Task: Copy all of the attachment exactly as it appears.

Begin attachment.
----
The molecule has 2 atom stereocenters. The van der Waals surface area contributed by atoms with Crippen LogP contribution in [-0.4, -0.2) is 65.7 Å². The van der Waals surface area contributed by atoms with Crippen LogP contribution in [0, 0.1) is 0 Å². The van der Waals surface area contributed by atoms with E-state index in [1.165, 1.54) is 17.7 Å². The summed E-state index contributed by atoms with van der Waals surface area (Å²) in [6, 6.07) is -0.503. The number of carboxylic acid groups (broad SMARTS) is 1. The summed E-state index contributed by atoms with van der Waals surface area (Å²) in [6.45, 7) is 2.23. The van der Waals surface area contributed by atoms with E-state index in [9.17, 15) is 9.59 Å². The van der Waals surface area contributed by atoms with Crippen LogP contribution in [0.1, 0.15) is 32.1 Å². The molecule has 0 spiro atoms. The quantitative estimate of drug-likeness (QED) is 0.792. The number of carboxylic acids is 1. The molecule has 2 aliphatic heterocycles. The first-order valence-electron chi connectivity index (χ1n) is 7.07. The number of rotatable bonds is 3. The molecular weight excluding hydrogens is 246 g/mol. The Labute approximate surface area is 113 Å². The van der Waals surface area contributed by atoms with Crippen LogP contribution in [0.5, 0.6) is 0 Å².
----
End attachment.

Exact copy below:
The molecule has 2 atom stereocenters. The van der Waals surface area contributed by atoms with Crippen LogP contribution in [-0.4, -0.2) is 65.7 Å². The van der Waals surface area contributed by atoms with Crippen LogP contribution in [0, 0.1) is 0 Å². The van der Waals surface area contributed by atoms with E-state index in [1.165, 1.54) is 17.7 Å². The summed E-state index contributed by atoms with van der Waals surface area (Å²) in [6, 6.07) is -0.503. The number of carboxylic acid groups (broad SMARTS) is 1. The summed E-state index contributed by atoms with van der Waals surface area (Å²) in [6.45, 7) is 2.23. The van der Waals surface area contributed by atoms with E-state index in [9.17, 15) is 9.59 Å². The van der Waals surface area contributed by atoms with Crippen LogP contribution in [0.1, 0.15) is 32.1 Å². The molecule has 0 spiro atoms. The quantitative estimate of drug-likeness (QED) is 0.792. The number of carboxylic acids is 1. The molecule has 2 aliphatic heterocycles. The first-order valence-electron chi connectivity index (χ1n) is 7.07. The number of rotatable bonds is 3. The molecular weight excluding hydrogens is 246 g/mol. The Labute approximate surface area is 113 Å². The van der Waals surface area contributed by atoms with Crippen LogP contribution in [0.5, 0.6) is 0 Å².